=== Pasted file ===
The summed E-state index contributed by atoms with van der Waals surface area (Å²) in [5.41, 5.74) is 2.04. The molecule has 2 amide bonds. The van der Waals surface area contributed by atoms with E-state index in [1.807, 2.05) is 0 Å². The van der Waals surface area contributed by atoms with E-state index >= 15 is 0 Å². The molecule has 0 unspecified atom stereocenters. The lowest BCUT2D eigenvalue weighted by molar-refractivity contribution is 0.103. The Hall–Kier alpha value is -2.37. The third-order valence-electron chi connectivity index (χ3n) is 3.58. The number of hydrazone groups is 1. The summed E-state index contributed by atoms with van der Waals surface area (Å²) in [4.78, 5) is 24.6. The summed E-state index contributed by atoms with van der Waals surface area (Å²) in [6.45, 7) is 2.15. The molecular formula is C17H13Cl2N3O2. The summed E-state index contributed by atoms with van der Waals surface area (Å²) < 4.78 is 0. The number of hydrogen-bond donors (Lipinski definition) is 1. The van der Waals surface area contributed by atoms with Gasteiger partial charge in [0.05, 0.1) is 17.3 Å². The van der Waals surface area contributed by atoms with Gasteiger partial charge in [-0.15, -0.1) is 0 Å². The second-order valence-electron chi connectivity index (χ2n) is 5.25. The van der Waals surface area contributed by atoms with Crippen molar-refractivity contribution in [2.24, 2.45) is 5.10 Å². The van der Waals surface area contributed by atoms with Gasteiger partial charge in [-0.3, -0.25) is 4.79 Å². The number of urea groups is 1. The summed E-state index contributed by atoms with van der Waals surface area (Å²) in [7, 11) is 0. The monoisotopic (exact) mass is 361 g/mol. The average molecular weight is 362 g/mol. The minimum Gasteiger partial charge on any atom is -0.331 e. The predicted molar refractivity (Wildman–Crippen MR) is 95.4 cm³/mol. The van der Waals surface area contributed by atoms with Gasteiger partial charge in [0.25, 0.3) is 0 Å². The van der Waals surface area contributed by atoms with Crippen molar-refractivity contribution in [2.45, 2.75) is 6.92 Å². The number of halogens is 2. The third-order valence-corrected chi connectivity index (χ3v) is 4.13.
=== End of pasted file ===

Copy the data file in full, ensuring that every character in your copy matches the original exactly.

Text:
The summed E-state index contributed by atoms with van der Waals surface area (Å²) in [5.41, 5.74) is 2.04. The molecule has 2 amide bonds. The van der Waals surface area contributed by atoms with E-state index in [1.807, 2.05) is 0 Å². The van der Waals surface area contributed by atoms with E-state index >= 15 is 0 Å². The molecule has 0 unspecified atom stereocenters. The lowest BCUT2D eigenvalue weighted by molar-refractivity contribution is 0.103. The Hall–Kier alpha value is -2.37. The third-order valence-electron chi connectivity index (χ3n) is 3.58. The number of hydrazone groups is 1. The summed E-state index contributed by atoms with van der Waals surface area (Å²) in [4.78, 5) is 24.6. The summed E-state index contributed by atoms with van der Waals surface area (Å²) in [6.45, 7) is 2.15. The molecular formula is C17H13Cl2N3O2. The summed E-state index contributed by atoms with van der Waals surface area (Å²) < 4.78 is 0. The number of hydrogen-bond donors (Lipinski definition) is 1. The van der Waals surface area contributed by atoms with Gasteiger partial charge in [0.05, 0.1) is 17.3 Å². The van der Waals surface area contributed by atoms with Gasteiger partial charge in [-0.15, -0.1) is 0 Å². The second-order valence-electron chi connectivity index (χ2n) is 5.25. The van der Waals surface area contributed by atoms with Crippen molar-refractivity contribution in [2.24, 2.45) is 5.10 Å². The van der Waals surface area contributed by atoms with Gasteiger partial charge in [-0.3, -0.25) is 4.79 Å². The number of urea groups is 1. The summed E-state index contributed by atoms with van der Waals surface area (Å²) in [7, 11) is 0. The monoisotopic (exact) mass is 361 g/mol. The average molecular weight is 362 g/mol. The minimum Gasteiger partial charge on any atom is -0.331 e. The predicted molar refractivity (Wildman–Crippen MR) is 95.4 cm³/mol. The van der Waals surface area contributed by atoms with Gasteiger partial charge in [0.25, 0.3) is 0 Å². The van der Waals surface area contributed by atoms with Crippen molar-refractivity contribution in [2.45, 2.75) is 6.92 Å². The number of halogens is 2. The third-order valence-corrected chi connectivity index (χ3v) is 4.13.